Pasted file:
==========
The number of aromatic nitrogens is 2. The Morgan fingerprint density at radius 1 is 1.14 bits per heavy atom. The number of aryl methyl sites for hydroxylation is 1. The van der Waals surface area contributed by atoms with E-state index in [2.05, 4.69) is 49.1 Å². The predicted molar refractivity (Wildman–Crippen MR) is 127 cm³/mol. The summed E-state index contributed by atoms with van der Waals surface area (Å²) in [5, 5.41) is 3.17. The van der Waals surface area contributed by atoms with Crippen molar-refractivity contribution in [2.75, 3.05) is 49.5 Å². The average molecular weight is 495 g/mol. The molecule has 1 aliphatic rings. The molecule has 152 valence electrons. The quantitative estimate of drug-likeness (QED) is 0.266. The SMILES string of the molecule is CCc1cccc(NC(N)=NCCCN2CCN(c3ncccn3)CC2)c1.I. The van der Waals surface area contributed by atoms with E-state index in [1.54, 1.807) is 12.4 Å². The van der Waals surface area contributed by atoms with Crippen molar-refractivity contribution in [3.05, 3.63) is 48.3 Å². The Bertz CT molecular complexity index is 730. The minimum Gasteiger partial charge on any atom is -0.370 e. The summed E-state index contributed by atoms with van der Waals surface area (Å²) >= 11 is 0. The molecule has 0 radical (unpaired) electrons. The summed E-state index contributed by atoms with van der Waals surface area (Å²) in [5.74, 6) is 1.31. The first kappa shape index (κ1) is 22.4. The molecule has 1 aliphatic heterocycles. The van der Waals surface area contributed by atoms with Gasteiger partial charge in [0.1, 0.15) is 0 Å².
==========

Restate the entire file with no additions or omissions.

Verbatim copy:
The number of aromatic nitrogens is 2. The Morgan fingerprint density at radius 1 is 1.14 bits per heavy atom. The number of aryl methyl sites for hydroxylation is 1. The van der Waals surface area contributed by atoms with E-state index in [2.05, 4.69) is 49.1 Å². The predicted molar refractivity (Wildman–Crippen MR) is 127 cm³/mol. The summed E-state index contributed by atoms with van der Waals surface area (Å²) in [5, 5.41) is 3.17. The van der Waals surface area contributed by atoms with Crippen molar-refractivity contribution in [2.75, 3.05) is 49.5 Å². The average molecular weight is 495 g/mol. The molecule has 1 aliphatic rings. The molecule has 152 valence electrons. The quantitative estimate of drug-likeness (QED) is 0.266. The SMILES string of the molecule is CCc1cccc(NC(N)=NCCCN2CCN(c3ncccn3)CC2)c1.I. The van der Waals surface area contributed by atoms with E-state index in [1.54, 1.807) is 12.4 Å². The van der Waals surface area contributed by atoms with Crippen molar-refractivity contribution in [3.05, 3.63) is 48.3 Å². The Bertz CT molecular complexity index is 730. The minimum Gasteiger partial charge on any atom is -0.370 e. The summed E-state index contributed by atoms with van der Waals surface area (Å²) >= 11 is 0. The molecule has 0 radical (unpaired) electrons. The summed E-state index contributed by atoms with van der Waals surface area (Å²) in [5.74, 6) is 1.31. The first kappa shape index (κ1) is 22.4. The molecule has 1 aliphatic heterocycles. The van der Waals surface area contributed by atoms with Gasteiger partial charge in [0.1, 0.15) is 0 Å².